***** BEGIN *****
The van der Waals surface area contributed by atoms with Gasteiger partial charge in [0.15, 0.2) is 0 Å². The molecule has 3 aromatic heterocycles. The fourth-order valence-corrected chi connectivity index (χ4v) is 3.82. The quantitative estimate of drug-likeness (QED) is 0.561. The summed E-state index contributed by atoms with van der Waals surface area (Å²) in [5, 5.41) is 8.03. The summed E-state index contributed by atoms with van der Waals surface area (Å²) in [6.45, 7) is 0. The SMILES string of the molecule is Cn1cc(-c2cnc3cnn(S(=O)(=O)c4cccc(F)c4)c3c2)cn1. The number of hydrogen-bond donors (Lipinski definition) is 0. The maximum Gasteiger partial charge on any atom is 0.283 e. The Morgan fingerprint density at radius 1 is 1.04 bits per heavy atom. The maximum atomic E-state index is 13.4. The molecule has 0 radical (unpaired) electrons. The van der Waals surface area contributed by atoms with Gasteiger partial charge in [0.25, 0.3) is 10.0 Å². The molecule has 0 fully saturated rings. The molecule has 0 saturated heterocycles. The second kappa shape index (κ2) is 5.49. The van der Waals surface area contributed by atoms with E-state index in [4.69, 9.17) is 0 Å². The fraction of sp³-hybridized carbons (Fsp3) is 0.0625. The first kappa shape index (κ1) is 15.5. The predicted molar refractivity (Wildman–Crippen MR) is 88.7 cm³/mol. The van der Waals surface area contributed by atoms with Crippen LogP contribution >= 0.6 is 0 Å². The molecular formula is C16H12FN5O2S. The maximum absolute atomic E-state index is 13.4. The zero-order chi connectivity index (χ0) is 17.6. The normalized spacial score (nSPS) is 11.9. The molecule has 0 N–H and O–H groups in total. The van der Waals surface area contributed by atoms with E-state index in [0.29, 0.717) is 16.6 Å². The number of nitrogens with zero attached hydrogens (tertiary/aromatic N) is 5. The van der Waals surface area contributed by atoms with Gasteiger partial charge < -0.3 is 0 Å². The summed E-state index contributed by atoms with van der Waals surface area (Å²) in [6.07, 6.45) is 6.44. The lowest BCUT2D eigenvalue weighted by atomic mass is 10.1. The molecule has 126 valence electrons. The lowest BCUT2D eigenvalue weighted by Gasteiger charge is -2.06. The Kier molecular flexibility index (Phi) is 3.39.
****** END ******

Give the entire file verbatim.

The van der Waals surface area contributed by atoms with Gasteiger partial charge in [0.15, 0.2) is 0 Å². The molecule has 3 aromatic heterocycles. The fourth-order valence-corrected chi connectivity index (χ4v) is 3.82. The quantitative estimate of drug-likeness (QED) is 0.561. The summed E-state index contributed by atoms with van der Waals surface area (Å²) in [5, 5.41) is 8.03. The summed E-state index contributed by atoms with van der Waals surface area (Å²) in [6.45, 7) is 0. The SMILES string of the molecule is Cn1cc(-c2cnc3cnn(S(=O)(=O)c4cccc(F)c4)c3c2)cn1. The number of hydrogen-bond donors (Lipinski definition) is 0. The maximum Gasteiger partial charge on any atom is 0.283 e. The Morgan fingerprint density at radius 1 is 1.04 bits per heavy atom. The maximum atomic E-state index is 13.4. The molecule has 0 radical (unpaired) electrons. The van der Waals surface area contributed by atoms with Gasteiger partial charge in [0.25, 0.3) is 10.0 Å². The molecule has 0 fully saturated rings. The molecule has 0 saturated heterocycles. The second kappa shape index (κ2) is 5.49. The van der Waals surface area contributed by atoms with E-state index in [4.69, 9.17) is 0 Å². The fraction of sp³-hybridized carbons (Fsp3) is 0.0625. The first kappa shape index (κ1) is 15.5. The predicted molar refractivity (Wildman–Crippen MR) is 88.7 cm³/mol. The van der Waals surface area contributed by atoms with Crippen LogP contribution >= 0.6 is 0 Å². The molecular formula is C16H12FN5O2S. The maximum absolute atomic E-state index is 13.4. The zero-order chi connectivity index (χ0) is 17.6. The normalized spacial score (nSPS) is 11.9. The molecule has 0 N–H and O–H groups in total. The van der Waals surface area contributed by atoms with E-state index in [0.29, 0.717) is 16.6 Å². The number of nitrogens with zero attached hydrogens (tertiary/aromatic N) is 5. The van der Waals surface area contributed by atoms with Gasteiger partial charge < -0.3 is 0 Å². The summed E-state index contributed by atoms with van der Waals surface area (Å²) in [6.07, 6.45) is 6.44. The lowest BCUT2D eigenvalue weighted by atomic mass is 10.1. The molecule has 126 valence electrons. The lowest BCUT2D eigenvalue weighted by Gasteiger charge is -2.06. The Kier molecular flexibility index (Phi) is 3.39.